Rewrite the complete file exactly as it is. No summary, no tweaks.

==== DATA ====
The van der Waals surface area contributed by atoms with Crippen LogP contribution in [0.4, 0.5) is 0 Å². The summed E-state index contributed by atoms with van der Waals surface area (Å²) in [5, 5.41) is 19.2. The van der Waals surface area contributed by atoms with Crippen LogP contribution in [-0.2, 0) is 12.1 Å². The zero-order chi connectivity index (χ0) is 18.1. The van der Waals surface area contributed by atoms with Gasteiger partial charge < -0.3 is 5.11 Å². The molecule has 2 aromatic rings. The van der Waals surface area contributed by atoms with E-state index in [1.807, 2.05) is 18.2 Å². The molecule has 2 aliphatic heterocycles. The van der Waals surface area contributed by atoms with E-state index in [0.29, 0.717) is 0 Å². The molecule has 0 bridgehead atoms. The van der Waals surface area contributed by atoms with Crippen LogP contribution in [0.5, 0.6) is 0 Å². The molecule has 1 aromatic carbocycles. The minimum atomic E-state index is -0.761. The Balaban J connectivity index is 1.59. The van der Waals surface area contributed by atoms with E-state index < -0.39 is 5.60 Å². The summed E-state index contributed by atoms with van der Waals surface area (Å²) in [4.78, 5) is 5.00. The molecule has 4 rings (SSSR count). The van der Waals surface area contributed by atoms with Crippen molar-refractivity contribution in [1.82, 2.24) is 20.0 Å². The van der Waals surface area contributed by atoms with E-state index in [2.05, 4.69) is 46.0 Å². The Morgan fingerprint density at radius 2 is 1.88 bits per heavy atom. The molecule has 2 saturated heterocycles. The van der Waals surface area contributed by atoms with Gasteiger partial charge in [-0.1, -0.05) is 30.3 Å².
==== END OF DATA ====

The van der Waals surface area contributed by atoms with Crippen LogP contribution in [0.4, 0.5) is 0 Å². The summed E-state index contributed by atoms with van der Waals surface area (Å²) in [5, 5.41) is 19.2. The van der Waals surface area contributed by atoms with Crippen LogP contribution in [-0.2, 0) is 12.1 Å². The zero-order chi connectivity index (χ0) is 18.1. The van der Waals surface area contributed by atoms with Gasteiger partial charge < -0.3 is 5.11 Å². The molecule has 2 aromatic rings. The van der Waals surface area contributed by atoms with E-state index in [1.807, 2.05) is 18.2 Å². The molecule has 2 aliphatic heterocycles. The van der Waals surface area contributed by atoms with E-state index in [0.29, 0.717) is 0 Å². The molecule has 0 bridgehead atoms. The van der Waals surface area contributed by atoms with Crippen LogP contribution in [0.5, 0.6) is 0 Å². The molecule has 1 aromatic carbocycles. The minimum atomic E-state index is -0.761. The Balaban J connectivity index is 1.59. The van der Waals surface area contributed by atoms with E-state index < -0.39 is 5.60 Å². The summed E-state index contributed by atoms with van der Waals surface area (Å²) in [4.78, 5) is 5.00. The molecule has 4 rings (SSSR count). The van der Waals surface area contributed by atoms with Crippen molar-refractivity contribution in [1.82, 2.24) is 20.0 Å². The van der Waals surface area contributed by atoms with E-state index in [2.05, 4.69) is 46.0 Å². The Morgan fingerprint density at radius 2 is 1.88 bits per heavy atom. The molecule has 2 saturated heterocycles. The van der Waals surface area contributed by atoms with Gasteiger partial charge in [-0.1, -0.05) is 30.3 Å².